Let's be clear here. By "unit", Galperin is referring to one of the 489 apartments that were erected within just seven (7) total projects. These were built at a median cost of $531,000 per unit. The City Controller anticipates the cost will continue to rise. By contrast, "the average cost of a custom home in L.A.," the Court observed, "starts at $350,000."
The Prop HHH monies could have been far more efficiently utilized to provide immediate shelter, the Court asserted, but the City decided that all but 5% of its funds would be devoted to its overpriced, developer-enriching apartment projects.
By contrasting LA's "deliberate indifference" and "inertia" with the the State's laudable and aggressive actions, the Court revealed that the ability to end homelessness within what Governor Newsom described as "the richest state in the [world's] richest nation", entails a matter of political will.
Acutely aware that the onset of COVID within the Golden State's homeless population, which had grown by 28.3% between 2018 and 2020, could lead to a humanitarian catastrophe, Newsom swiftly reacted. In a span of less than one year, California purchased and subsidized 6,029 housing units statewide at a cost of $846 million under Project Homekey. These expenditures were atop the $650 million in 2019 and an additional $150 million in 2020 that the Governor released to the cities in order to deal with the state's homelessness crisis. Those additional funds were a part of the FEMA reimbursable Project Roomkey --- a COVID relief program to convert unused hotel and motel rooms into temporary shelters.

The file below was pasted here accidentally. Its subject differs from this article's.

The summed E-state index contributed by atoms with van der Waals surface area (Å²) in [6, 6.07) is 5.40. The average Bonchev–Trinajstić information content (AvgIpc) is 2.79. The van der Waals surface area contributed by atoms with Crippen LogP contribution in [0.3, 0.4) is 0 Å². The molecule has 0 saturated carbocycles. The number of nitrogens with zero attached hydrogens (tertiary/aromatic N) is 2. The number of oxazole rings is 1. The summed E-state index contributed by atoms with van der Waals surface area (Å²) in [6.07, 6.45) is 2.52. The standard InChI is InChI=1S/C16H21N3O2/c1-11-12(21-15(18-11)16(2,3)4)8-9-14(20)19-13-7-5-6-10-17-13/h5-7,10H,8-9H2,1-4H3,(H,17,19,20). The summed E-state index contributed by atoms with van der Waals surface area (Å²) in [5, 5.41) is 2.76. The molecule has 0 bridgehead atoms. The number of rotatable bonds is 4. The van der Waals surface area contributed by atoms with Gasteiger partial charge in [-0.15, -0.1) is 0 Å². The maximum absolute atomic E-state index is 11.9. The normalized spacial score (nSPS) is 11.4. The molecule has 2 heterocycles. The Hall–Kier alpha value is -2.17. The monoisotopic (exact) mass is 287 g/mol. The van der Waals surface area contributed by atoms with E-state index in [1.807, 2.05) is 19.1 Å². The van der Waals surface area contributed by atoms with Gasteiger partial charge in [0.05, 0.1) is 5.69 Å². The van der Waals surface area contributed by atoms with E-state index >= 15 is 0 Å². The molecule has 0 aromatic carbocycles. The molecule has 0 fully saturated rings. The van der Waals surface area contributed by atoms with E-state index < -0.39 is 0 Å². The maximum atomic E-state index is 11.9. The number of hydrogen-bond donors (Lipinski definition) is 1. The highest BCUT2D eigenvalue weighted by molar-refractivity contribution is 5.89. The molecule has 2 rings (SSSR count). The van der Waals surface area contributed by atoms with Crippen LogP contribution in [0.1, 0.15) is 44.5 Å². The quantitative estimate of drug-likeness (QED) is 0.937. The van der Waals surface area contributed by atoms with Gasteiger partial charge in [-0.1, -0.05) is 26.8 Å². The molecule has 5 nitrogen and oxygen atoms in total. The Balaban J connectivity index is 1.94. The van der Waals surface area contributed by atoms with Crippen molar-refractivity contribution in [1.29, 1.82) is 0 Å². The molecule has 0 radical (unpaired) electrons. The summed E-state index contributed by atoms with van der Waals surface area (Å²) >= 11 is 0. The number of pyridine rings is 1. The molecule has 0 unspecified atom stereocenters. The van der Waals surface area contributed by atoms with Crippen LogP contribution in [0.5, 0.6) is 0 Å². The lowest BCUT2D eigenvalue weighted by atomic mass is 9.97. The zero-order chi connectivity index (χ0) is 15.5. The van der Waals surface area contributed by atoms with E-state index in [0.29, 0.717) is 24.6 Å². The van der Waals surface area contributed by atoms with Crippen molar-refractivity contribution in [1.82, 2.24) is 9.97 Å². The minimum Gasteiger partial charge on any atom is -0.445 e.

LA's business and civic leaders appear to have shared the Governor's concern. In February 2021, as the Skid Row death rate rose to unprecedented levels, 500 of them urged the City to use Roomkey funds to secure 15,000 hotel rooms. However, in March, the City of Los Angeles, citing budgetary constraints, announced "it would ramp down Project Roomkey." A subsequent LA Times investigative report, the Court noted, revealed that the supposedly cash-strapped City had failed to request FEMA reimbursements for its previous Roomkey expenditures.
Nearly two years ago, we observed: "The root cause of homelessness is systemic: structural inequality. Ours is a system, which, as of 2012, permitted the world's super-rich to hoard $32 trillion in tax-evading offshore accounts." We also noted that, per a 2017 study, "just three individuals --- Bill Gates, Warren Buffet and Jeff Bezos --- had, at that point, held as much wealth as the bottom 50% of the American population --- some 160 million people."